The 2005 Bankruptcy Reform Act’s “means test” for chapter 7 bankruptcy filers was weakened by a recent ruling from a Texas bankruptcy court. Under this ruling, student loans incurred for the purpose of obtaining a professional degree to be used in business are not “consumer debts” under section 707(b) of the bankruptcy code. This new ruling places some chapter 7 filers outside the strictures of the means test, and allows a chapter 7 filing if the unpaid student loans balances are large enough.
The bankruptcy means test is an income-based formula designed to prevent high income bankruptcy debtors from filing chapter 7. The means test seeks to shepard such debtors into chapter 13 bankruptcy plans where a portion of the debt must be repaid to creditors over a three to five year period.
Chapter 13′s gradual debt repayment stands in sharp contrast to chapter 7′s immediate debt discharge provisions, causing many bankruptcy debtors to prefer chapter 7. However, the means test forces some high earning debtors to file chapter 13 instead.
Importantly, under section 707(b), the means test applies only to bankruptcy debtors whose debts are “primarily consumer debts.” In other words, if the debts are mostly business debts, the means test doesn’t apply, and even a high earning debtor can opt for chapter 7 and an immediate fresh start.
In the Texas case, In re De Cunae, No. 12-37424 (Bky.S.D.Tex. Dec. 6, 2013), the chapter 7 debtor had incurred $251,058 in student loans in order to obtain a degree in dentistry. His dental practice collapsed and after a difficult divorce he became a single father. He also suffered a stroke and was unable to work for a time.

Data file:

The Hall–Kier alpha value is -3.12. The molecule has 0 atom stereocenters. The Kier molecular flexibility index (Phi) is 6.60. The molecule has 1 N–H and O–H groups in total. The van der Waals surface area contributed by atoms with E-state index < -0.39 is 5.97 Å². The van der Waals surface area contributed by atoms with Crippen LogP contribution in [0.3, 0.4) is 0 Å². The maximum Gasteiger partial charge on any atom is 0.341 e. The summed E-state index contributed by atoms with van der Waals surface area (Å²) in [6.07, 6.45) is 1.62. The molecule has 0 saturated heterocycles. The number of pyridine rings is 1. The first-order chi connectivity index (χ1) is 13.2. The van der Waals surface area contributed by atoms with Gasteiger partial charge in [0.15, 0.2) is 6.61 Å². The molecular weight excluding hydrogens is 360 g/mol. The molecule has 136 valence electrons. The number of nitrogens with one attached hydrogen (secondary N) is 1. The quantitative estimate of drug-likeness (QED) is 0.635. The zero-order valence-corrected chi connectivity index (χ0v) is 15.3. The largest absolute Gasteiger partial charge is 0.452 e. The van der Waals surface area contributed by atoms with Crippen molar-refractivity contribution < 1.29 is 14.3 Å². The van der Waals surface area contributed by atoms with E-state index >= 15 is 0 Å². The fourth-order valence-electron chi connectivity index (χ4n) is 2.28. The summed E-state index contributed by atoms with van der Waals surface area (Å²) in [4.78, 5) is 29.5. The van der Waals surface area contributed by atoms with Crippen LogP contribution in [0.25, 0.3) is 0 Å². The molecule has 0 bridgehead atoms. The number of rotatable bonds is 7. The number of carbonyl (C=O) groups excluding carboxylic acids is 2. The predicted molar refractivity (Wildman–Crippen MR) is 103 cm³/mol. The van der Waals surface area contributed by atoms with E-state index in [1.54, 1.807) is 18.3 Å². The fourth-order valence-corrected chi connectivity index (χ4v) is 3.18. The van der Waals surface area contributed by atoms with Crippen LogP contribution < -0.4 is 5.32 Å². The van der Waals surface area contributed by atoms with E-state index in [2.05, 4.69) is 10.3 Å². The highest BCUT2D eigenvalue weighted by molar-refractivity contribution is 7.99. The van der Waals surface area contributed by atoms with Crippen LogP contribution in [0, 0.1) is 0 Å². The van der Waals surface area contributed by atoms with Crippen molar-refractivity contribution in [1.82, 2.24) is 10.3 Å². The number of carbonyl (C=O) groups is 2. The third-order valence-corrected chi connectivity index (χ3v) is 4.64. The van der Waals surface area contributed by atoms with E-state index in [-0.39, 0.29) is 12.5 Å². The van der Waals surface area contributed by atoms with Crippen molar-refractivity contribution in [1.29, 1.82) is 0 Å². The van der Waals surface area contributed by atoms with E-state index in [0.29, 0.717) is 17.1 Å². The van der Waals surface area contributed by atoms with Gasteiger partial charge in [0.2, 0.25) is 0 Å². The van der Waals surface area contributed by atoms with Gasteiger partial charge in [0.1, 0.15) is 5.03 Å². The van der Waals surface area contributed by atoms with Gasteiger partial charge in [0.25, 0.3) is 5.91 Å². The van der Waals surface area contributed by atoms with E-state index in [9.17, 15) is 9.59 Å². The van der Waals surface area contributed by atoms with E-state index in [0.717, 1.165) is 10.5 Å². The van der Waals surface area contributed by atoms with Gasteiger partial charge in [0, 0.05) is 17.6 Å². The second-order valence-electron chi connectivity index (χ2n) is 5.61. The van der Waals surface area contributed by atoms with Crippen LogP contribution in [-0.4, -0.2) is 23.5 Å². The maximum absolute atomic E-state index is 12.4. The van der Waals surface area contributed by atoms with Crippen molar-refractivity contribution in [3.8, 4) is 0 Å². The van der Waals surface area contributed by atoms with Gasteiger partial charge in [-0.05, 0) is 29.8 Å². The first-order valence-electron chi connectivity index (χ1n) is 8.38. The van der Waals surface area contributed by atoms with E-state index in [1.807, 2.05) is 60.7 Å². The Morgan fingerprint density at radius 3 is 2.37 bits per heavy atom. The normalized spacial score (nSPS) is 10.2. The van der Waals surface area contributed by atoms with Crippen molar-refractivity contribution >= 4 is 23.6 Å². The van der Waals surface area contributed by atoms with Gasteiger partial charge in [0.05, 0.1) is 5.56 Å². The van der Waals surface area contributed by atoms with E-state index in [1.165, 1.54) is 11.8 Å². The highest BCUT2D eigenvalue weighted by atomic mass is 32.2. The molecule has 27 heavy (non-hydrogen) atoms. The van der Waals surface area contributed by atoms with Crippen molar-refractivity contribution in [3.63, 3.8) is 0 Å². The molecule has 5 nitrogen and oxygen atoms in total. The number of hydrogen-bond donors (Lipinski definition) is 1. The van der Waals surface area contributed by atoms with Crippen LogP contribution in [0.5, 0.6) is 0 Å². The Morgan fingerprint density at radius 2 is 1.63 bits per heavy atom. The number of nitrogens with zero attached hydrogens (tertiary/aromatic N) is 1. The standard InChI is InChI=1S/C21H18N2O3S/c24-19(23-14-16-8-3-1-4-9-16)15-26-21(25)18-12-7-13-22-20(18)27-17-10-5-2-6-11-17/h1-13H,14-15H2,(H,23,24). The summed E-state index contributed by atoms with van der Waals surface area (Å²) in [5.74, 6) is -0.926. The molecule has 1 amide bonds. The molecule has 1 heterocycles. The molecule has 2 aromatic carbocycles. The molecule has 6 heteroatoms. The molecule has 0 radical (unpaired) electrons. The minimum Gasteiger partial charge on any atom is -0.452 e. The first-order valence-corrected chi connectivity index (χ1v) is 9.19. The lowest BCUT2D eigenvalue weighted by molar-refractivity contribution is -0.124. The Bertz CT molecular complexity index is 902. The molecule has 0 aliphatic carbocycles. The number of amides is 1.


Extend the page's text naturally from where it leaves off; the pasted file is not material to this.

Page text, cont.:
The U.S. Trustee argued that the debtor should be subject to the means test based upon his income, and that he should be required to file chapter 13 instead of chapter 7.
The debtor countered that if his student loan debt was included in the total of his business debts, then his debts were not primarily consumer debts, and he was not subject to the means test or section 707(b).
The Texas bankruptcy court agreed with the debtor, noting that $220,931.04 of the $251,058.00 in student loan debt had been spent on dentistry school tuition, books and fees. This part of the debt was incurred with a business purpose, and was not spent on household expenses of the debtor. When added to the other business debts, the debtor’s debts were not primarily debts and section 707(b) did not apply.
The Texas court also observed that the only other reported decision on this question, In re Stewart, 175 F.3d 796 (10th Cir.1999), also supported viewing student loans incurred with a profit motive as non-consumer debt.